OCCC APPM 1313
DRAFT Version 0.02
An Intuitive Approach
Worksheets 12 and 13 in the worksheet packet at chuckoates.com , URLs http://chuckoates.com/MathHC/Worksheets/Worksheet-12.jpg and http://chuckoates.com/MathHC/Worksheets/Worksheet-13.jpg, present the Roman numeration system in a fairly formal way. Let’s have a look at that system from a bottom-up, somewhat intuitive approach.
Let’s count up from one, very much as we did when we learned the decimal place value system.
The Roman system represents numbers less than ten with the symbols I = 1 and V = 5. The first three numbers are quite easy.
At four, we’re tempted to write IIII, but since this can’t go on forever and still be legible, the Roman system used the form
4: IV (the symbol for one appears before the symbol for five)
meaning “one subtracted from five.” Things go pretty much as expected from five through eight.
6: VI (five plus one)
7: VII (five plus two)
8: VIII (five plus three)
At nine, once again we encounter the “IIII” problem and solve it pretty much the same way we did at four. We’ll need an extra pair of symbols,
X = 10 and L = 50 to go on to 100. (Notice that in our customary decimal place value system, we just re-used the numerals “1” and “5” moved to the left one place to represent 10 and 50. The Romans didn’t have this luxury!)
9: IX (one subtracted from ten)
11: XI (ten plus one; compare this with nine, above)
Here we are again with the “IIII” problem. We’ll solve it the same way.
The “IIII” problem strikes again.
19: XIX (ten with nine written after it)
Things go on up in a similar pattern between tens (10, 20, 30, …), so now let’s count by tens, and you can fill in the numbers in between.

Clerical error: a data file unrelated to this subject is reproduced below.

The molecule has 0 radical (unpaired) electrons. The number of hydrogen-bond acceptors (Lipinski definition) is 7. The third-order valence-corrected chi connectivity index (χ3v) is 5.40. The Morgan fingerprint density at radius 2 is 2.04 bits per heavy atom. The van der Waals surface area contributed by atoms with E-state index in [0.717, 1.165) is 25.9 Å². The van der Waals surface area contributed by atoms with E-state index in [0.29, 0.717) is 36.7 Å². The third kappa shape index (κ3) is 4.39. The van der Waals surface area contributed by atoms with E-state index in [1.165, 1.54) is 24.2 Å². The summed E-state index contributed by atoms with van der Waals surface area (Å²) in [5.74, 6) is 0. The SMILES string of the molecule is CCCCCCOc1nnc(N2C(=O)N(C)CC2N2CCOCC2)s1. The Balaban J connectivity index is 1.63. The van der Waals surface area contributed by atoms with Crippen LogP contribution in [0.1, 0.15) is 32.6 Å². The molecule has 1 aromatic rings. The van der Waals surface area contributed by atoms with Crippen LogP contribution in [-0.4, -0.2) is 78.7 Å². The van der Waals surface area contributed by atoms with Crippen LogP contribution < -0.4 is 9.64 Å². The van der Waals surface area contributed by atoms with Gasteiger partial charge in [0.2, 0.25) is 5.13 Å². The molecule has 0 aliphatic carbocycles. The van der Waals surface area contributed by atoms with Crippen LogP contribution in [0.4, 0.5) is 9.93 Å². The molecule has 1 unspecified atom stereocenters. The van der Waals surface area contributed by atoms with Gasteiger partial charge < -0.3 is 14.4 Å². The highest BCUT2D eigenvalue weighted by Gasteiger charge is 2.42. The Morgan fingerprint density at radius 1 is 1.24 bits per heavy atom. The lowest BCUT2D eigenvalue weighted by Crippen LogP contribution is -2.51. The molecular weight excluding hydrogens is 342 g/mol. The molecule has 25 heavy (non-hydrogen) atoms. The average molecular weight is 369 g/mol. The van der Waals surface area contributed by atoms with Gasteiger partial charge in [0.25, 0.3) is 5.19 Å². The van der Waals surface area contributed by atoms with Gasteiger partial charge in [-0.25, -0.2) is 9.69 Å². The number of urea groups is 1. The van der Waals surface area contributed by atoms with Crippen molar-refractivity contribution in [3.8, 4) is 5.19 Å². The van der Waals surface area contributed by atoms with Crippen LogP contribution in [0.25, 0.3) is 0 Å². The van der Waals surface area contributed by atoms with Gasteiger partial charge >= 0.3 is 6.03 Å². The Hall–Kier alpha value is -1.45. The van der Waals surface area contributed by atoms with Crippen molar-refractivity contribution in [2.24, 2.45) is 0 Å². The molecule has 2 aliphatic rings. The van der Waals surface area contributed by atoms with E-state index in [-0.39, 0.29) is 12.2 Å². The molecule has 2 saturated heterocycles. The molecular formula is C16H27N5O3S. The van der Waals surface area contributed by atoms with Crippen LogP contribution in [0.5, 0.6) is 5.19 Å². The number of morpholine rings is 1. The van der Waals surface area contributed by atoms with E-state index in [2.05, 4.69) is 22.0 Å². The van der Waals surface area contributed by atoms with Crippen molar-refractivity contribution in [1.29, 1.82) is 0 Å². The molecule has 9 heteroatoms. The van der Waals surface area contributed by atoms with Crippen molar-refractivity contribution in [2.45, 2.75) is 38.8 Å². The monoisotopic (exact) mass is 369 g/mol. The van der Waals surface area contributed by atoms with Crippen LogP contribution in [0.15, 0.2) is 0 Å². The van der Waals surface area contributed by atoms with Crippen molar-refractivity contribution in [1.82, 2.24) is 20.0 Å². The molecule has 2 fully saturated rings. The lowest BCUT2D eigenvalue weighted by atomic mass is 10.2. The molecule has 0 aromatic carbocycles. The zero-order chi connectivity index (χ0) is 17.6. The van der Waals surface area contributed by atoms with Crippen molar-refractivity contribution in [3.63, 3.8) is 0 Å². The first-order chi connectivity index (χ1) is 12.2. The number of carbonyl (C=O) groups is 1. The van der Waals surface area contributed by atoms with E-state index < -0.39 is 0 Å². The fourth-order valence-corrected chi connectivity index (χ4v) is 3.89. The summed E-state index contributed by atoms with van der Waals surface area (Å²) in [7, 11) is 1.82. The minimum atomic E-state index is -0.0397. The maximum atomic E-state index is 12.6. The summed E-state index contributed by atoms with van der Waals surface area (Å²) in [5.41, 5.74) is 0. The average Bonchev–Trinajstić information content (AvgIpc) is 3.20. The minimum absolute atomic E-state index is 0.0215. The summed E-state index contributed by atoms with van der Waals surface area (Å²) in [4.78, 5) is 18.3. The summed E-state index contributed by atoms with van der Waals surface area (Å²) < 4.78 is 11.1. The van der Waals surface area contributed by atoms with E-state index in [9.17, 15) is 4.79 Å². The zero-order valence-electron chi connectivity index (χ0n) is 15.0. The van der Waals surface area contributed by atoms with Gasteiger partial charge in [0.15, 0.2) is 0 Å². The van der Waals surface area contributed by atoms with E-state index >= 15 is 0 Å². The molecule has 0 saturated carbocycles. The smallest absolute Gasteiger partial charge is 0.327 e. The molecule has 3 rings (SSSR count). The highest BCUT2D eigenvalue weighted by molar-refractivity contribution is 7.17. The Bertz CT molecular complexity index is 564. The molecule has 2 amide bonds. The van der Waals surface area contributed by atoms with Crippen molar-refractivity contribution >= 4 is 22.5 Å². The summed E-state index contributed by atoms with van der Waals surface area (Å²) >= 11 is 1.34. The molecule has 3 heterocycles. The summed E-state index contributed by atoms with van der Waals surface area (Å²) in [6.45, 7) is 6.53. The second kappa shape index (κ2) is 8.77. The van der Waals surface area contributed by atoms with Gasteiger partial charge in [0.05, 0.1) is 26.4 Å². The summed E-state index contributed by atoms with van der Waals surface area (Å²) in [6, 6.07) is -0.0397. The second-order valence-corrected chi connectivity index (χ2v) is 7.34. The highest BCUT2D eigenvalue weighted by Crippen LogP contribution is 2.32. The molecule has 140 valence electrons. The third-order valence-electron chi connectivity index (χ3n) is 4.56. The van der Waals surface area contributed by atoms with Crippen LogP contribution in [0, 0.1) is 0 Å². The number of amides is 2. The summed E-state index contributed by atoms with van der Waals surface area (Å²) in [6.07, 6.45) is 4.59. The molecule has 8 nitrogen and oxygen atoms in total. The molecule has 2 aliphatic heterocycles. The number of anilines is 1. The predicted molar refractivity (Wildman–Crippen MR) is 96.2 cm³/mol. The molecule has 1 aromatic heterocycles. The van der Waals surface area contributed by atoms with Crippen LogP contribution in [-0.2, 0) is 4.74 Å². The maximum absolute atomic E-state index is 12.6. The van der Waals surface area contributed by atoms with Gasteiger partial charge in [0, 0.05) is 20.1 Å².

40: XL (the “XXXX” problem is solved using
the same trick we used
before at four, IV)
Now that we’re up near 100, we’ll need to introduce the next “decade” of symbols, C = 100 and D = 500.
90: XC (the “XXXX” problem is solved here again
using the trick we
used before at nine, IX)
140: CXL (one hundred plus forty)
Things go up by tens pretty much as before at 50, 60, 70, 80, and 90 at this point. You can figure out the pattern easily. Let’s count by hundreds now to see how that goes.
400: CD (100 subtracted from 500 to keep from writing “CCCC”)
We’re up near 1000 now, so we’ll need to introduce the special symbol for 1000, M = 1000. That’s about as high as we’ll need to go.
900: CM (100 subtracted from 1000 to keep from writing “DCCCC”)
1400: MCD (1000 plus 400)
1600: MDC (1000 plus 500 plus 100)
1900: MCM (1000 plus 900)
That’s about as high as we’ll need to count, since Roman numerals are seldom used for anything other than numbering preface pages in books and disguising copyright dates on movies these days. You’ll still see them used on prescriptions written using apothecaries’ units by private physicians for non-hospital pharmacies, though.
With some study, the information above should give you a pretty good feeling for how to convert our place value number representations (90, 157, 2500) to their Roman equivalents (XC, CLVII, MMD).
Real Soon Now, I’ll add some examples of conversions in the other direction, Roman to place value, otherwise known as Roman to (westernized) Arabic numeration system conversions.
In the mean time, more than you ever wanted to know about Roman numerals and the Roman numeration system can be found at http://home.att.net/~numericana/answer/roman.htm.
Please e-mail me at Chuck@ChuckOates.com if you find errors in the above. It’s a draft version, written quite late at night, and I’d be surprised if there weren’t a few undetected problems remaining.